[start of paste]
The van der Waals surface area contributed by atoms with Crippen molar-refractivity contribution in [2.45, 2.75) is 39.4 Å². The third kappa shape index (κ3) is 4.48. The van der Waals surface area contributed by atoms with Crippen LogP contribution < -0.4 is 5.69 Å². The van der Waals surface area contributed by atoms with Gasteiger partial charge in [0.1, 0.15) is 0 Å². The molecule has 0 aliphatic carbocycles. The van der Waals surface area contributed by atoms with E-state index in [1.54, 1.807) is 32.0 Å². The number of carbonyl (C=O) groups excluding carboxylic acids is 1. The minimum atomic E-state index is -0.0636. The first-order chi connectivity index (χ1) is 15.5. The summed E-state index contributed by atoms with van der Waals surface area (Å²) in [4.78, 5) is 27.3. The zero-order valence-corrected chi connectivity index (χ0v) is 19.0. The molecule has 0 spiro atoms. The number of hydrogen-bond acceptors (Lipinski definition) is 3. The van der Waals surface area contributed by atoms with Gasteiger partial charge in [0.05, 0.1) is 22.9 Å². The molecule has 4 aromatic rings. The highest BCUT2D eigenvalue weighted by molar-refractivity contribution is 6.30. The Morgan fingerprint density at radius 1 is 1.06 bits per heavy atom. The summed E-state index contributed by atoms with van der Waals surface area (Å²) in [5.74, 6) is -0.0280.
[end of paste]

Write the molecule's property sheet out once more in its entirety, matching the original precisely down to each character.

The van der Waals surface area contributed by atoms with Crippen molar-refractivity contribution in [2.45, 2.75) is 39.4 Å². The third kappa shape index (κ3) is 4.48. The van der Waals surface area contributed by atoms with Crippen LogP contribution < -0.4 is 5.69 Å². The van der Waals surface area contributed by atoms with Gasteiger partial charge in [0.1, 0.15) is 0 Å². The molecule has 0 aliphatic carbocycles. The van der Waals surface area contributed by atoms with E-state index in [1.54, 1.807) is 32.0 Å². The number of carbonyl (C=O) groups excluding carboxylic acids is 1. The minimum atomic E-state index is -0.0636. The first-order chi connectivity index (χ1) is 15.5. The summed E-state index contributed by atoms with van der Waals surface area (Å²) in [4.78, 5) is 27.3. The zero-order valence-corrected chi connectivity index (χ0v) is 19.0. The molecule has 0 spiro atoms. The number of hydrogen-bond acceptors (Lipinski definition) is 3. The van der Waals surface area contributed by atoms with Gasteiger partial charge in [0.05, 0.1) is 22.9 Å². The molecule has 4 aromatic rings. The highest BCUT2D eigenvalue weighted by molar-refractivity contribution is 6.30. The Morgan fingerprint density at radius 1 is 1.06 bits per heavy atom. The summed E-state index contributed by atoms with van der Waals surface area (Å²) in [5.74, 6) is -0.0280.